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Faculty Seminar: Faiths and Ferocity

Research and Teaching Exchanges between Genocide Studies and Interreligious Studies

July 11-14, 2022

The ICJS inaugural Faculty Seminar will bring together scholars working in universities and seminaries who research and/or teach in Interreligious Studies or Genocide Studies. Seminar participants will examine encounters between these two areas of study and consider how methodological approaches in both fields can challenge and enrich one another in our teaching and scholarship.

As Interreligious Studies programs emerge in seminaries and in U.S. institutions of higher learning, there has been a concerted effort by scholars in a variety of disciplines to define this new field.​​ These programs are not limited to Religious Studies departments, nor are they limited to the areas of theology and religion, but include courses in the general humanities, as well as in peace and violence prevention programs. Political scientists, philosophers, sociologists, historians, ethicists, psychologists, anthropologists, and others also have been trying to understand the complicated role of religion in both fomenting violence as well as bringing about reconciliation.  An important area of study, in this regard, is Genocide Studies.

By bringing these two areas of study together in this seminar, scholars in both fields of study will open up new questions in their respective scholarly inquiries, as well as explore pedagogical approaches toward addressing violence and reconciliation in interreligious encounters. The seminar is a venue for thoughtful discussion and an opportunity for networking and sharing resources.


Illustration: “And where can I turn to if it’s my turn,” by Sheila Lefebvre via

Seminar Topics:* 

* Selection of topics is still in formation. The final selection could differ from this list.  

Seminar Goals: 

  1. To deepen research into the intersections of religion and social justice in Genocide Studies and Interreligious Studies.
  2. To share research and pedagogical methods. 
  3. To identify potential directions in Interreligious Studies that are responsive to the complex relationship between religion and violence in various geographical contexts.
  4. To build and sustain an interdisciplinary learning community to collaborate in research, syllabi, and pedagogical practices.
Seminar Format

We will cover a theme or topic each day and explore how both areas of study understand and engage it. Each day, one session will examine that day’s topic from the perspective of Interreligious Studies and a second session will cover the same topic through a lens of Genocide Studies. A third session each day will look at how these two fields of study can be in conversation around the topic and how that can impact our teaching and research. We plan to include the input of guest speakers each day with expertise in each of the disciplines. The sessions are designed to be highly interactive, with the ultimate goal of arriving at some sort of shared commitment in terms of what we are researching, while respecting differences in method.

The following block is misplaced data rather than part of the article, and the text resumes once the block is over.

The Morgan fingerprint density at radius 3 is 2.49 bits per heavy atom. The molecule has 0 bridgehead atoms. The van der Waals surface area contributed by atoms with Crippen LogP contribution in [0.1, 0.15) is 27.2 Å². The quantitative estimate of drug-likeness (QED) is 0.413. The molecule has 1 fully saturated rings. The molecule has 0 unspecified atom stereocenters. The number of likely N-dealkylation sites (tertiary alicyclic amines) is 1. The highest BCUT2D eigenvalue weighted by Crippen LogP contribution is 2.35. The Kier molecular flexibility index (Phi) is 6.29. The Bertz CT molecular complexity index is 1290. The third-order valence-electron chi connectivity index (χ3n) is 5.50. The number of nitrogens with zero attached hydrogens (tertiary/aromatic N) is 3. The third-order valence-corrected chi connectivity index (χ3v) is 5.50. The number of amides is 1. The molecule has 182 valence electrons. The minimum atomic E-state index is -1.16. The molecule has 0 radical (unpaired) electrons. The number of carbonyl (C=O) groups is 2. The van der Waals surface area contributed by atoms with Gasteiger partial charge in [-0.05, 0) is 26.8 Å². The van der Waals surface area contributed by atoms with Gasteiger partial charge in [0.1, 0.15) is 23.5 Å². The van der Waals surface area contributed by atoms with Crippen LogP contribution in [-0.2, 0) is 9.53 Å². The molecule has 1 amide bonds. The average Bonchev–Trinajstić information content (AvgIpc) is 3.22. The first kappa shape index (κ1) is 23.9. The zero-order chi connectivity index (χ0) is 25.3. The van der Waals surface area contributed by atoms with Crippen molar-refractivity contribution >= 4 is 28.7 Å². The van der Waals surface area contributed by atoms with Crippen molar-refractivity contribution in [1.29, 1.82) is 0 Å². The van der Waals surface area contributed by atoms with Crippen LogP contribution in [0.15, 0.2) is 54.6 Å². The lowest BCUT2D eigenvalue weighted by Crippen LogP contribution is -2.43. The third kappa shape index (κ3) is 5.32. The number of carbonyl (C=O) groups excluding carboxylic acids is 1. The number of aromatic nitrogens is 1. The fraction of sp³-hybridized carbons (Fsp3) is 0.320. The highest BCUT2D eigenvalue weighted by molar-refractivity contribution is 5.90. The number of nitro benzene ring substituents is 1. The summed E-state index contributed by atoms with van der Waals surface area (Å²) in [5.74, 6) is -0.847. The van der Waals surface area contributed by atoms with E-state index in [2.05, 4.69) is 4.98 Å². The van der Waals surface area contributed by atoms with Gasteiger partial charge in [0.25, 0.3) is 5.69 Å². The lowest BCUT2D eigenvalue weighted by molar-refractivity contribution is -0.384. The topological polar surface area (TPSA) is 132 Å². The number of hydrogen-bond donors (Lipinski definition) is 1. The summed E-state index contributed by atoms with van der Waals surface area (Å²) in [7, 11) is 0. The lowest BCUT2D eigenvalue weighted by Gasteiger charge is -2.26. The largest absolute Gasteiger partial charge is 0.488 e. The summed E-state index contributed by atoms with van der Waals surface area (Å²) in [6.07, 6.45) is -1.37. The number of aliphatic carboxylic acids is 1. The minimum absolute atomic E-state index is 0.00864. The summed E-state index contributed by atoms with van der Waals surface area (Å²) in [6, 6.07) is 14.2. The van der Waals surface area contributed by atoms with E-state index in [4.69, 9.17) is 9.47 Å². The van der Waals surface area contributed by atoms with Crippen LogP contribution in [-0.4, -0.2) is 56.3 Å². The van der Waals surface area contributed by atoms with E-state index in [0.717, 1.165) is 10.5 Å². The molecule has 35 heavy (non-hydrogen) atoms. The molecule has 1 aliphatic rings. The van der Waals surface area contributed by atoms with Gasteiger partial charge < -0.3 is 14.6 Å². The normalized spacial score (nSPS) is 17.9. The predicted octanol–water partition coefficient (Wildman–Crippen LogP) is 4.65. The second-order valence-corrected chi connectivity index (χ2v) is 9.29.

Program Details 

When: Monday, July 11, 2022, 9:00 AM to Thursday, July 14, 2022, 2:00 PM 

Location: ICJS Library, 956 Dulaney Valley Rd., Baltimore MD 21204

ICJS will provide to each participant: 

  • Hotel accommodation (Sunday, 7/10 through Wednesday, 7/13) 
  • Travel reimbursement (up to $600)
  • Dinner, Sunday, 7/11 
  • Breakfast and lunch, Monday through Thursday
  • Materials, as needed 

Every precaution will be taken to ensure the health and safety of participants. This includes accepted participants providing proof of full vaccination and a booster. 


Benjamin E. Sax, Ph.D.

ICJS Jewish Scholar  

Dr. Sax is an experienced professor, university administrator, scholar, award-winning teacher, public speaker, and practitioner and facilitator of interreligious dialogue. He was director of the Malcolm and Diane Rosenberg Program in Judaic Studies and the founding faculty principal at the West Ambler Johnston Residential College at Virginia Tech in Blacksburg, Virginia. Dr. Sax holds degrees from the University of Massachusetts, Amherst (B.A., Social Thought and Political Economy), the Hebrew University of Jerusalem (M.A., Jewish Thought), and the University of Chicago (Ph.D., History of Judaism). Dr. Sax has published on topics relating to Jewish philosophy, German-Jewish history and culture, Jewish-Christian relations, and interreligious dialogue. He co-chairs the Religion, Holocaust, and Genocide Unit at American Academy of Religion (AAR). 

Kate E. Temoney, Ph.D.

Associate Professor, Department of Religion, Montclair State University 

Dr. Temoney is the co-chair of the Religion, Holocaust, and Genocide Unit of the American Academy of Religion, as well as a member of the United States Holocaust Memorial Museum Committee on Ethics, Religion, and the Holocaust. She holds degrees from Wake Forest University (B.A., Psychology ), The College of William & Mary (M.Ed., Educational Policy, Planning, and Leadership), and Florida State University (M.A., Ph.D., Religion). Trained as a comparative religious ethicist, she teaches courses on Religious Ethics, the Holocaust, African Religions, Jewish Applied Ethics, Religions of the World, and Religion & Human Rights. Dr. Temoney’s international publications and presentations—in such places as Brazil, Cambodia, Poland, Belgium, Morocco, Canada, and Australia—address the intersections of religion, human rights, and mass atrocities. 


Application Process: 

Applications for 2022 Faculty Seminar are now closed. For information on future Faculty Seminars, contact Ben Sax at